By Annalise Thayer. Guitar Electric. Published at Friday, August 31st, 2018 - 14:59:27 PM.
Sovtek is the primary OEM supplier of preamp tubes today. Sovtek tubes are made in Russia. As you can see above, they have a spacer below the short, fat plates, a gap between the plates and the second upper spacer, and a "dimple" getter over the top. If you see a tube that looks like this, it's a Sovtek, regardless of the label. Sometimes they are marked as Sovtek 12AX7's but you also see them marked as Groove Tubes 12AX7-R's and Fender 12AX7's. You will also see them marked 12AX7 WA, WB or WC. I'm told the WB version has a little more gain and the WC version is a little quieter. Regardless, these tubes all have an edgy (bright) tone that is popular with Fender amp owners.
If you want an nicer, vintage style clean tone or slightly distorted blues tone, the newer tubes Sovtek makes for Electro-Harmonix, Svetlana and Tung Sol are better choices. Each of those tubes has thinner plates that are separated, so you can see the space between them just like the original RCA 12ax7's. To my ear, the Electro-Harmonix 12AX7 is the best sounding lower priced 12ax7 out there (the Svetlana 12AX7 looks like the same tube, but I've never tried one). If you don't mind spending a little more, I think the Tung Sol 12AX7 "reissue" is even better (unlike the Electro-Harmonix version, the Tung Sol has a "halo" getter, just like the RCA). If you want premium tube with a real nice American tone, I'd recommend the Tung Sol 12AX7.
As for the copper wire, "overwound" pickups tend to sound louder and have more midrange and bass; pickups with less windings tend to sound softer and brighter. One of the reasons humbuckers sound the way they do is because it takes more wire to wrap the two coils. The thickness of the wiring and the type of insulation that is used are additional factors that affect the sound (e.g. Fender's early Strat pickups had Formvar insulation instead of enamel; insulating them that way gave them a clearer tone). Today most humbuckers are also wax potted so they won't squeal at high gain, but the wax potting hurts the clarity a little too (Gibson's modern Burstbucker pickups and Seymour Duncan's Seth Lovers attempt to reproduce the clearer tone of early humbuckers by eliminating the wax potting).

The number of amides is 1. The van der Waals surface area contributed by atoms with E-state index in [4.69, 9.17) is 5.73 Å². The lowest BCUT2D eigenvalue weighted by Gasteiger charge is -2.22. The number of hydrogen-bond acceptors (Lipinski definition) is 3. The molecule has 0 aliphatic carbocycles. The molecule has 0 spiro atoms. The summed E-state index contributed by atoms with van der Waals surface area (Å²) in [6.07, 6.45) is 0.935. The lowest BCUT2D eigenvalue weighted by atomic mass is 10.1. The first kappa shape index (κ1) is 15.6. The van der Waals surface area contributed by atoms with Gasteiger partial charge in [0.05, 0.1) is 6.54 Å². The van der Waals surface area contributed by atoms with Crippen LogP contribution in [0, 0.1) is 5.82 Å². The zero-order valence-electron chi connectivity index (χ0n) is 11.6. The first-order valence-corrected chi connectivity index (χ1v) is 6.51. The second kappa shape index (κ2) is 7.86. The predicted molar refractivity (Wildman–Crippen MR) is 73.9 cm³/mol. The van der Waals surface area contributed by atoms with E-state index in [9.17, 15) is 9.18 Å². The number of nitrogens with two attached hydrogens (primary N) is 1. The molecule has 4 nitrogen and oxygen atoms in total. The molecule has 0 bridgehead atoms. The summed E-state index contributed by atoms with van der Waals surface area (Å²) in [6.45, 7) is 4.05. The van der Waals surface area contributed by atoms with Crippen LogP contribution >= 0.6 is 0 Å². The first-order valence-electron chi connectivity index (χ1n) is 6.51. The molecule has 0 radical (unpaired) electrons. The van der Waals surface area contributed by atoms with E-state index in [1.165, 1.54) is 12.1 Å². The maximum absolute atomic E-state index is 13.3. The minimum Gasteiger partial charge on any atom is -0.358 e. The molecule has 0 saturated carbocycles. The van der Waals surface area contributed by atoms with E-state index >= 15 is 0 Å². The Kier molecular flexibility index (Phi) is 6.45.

It is a curious paradox of the music industry: guitarists, particularly rock guitarists, are often thought of as trendsetters when it comes to fashion and culture; but when it comes to their instruments, they are notoriously conservative. Innovations such as active electronics, guitar synthesizers and Steinberger's intrepid steps into the field of headless instruments in the 80's have failed to make much of a dent in the market. Gibson and Fender continue to dominate the electric guitar market much as they did in the 1950's and 60's. Even with the entry of new competitors into the market over the years such as Ibanez, Paul Reed Smith and CharvelJackson, the electric guitar has remained essentially unchanged with one to three magnetic pickups and a mess of wires connecting them to the controls. But things may be about to change!
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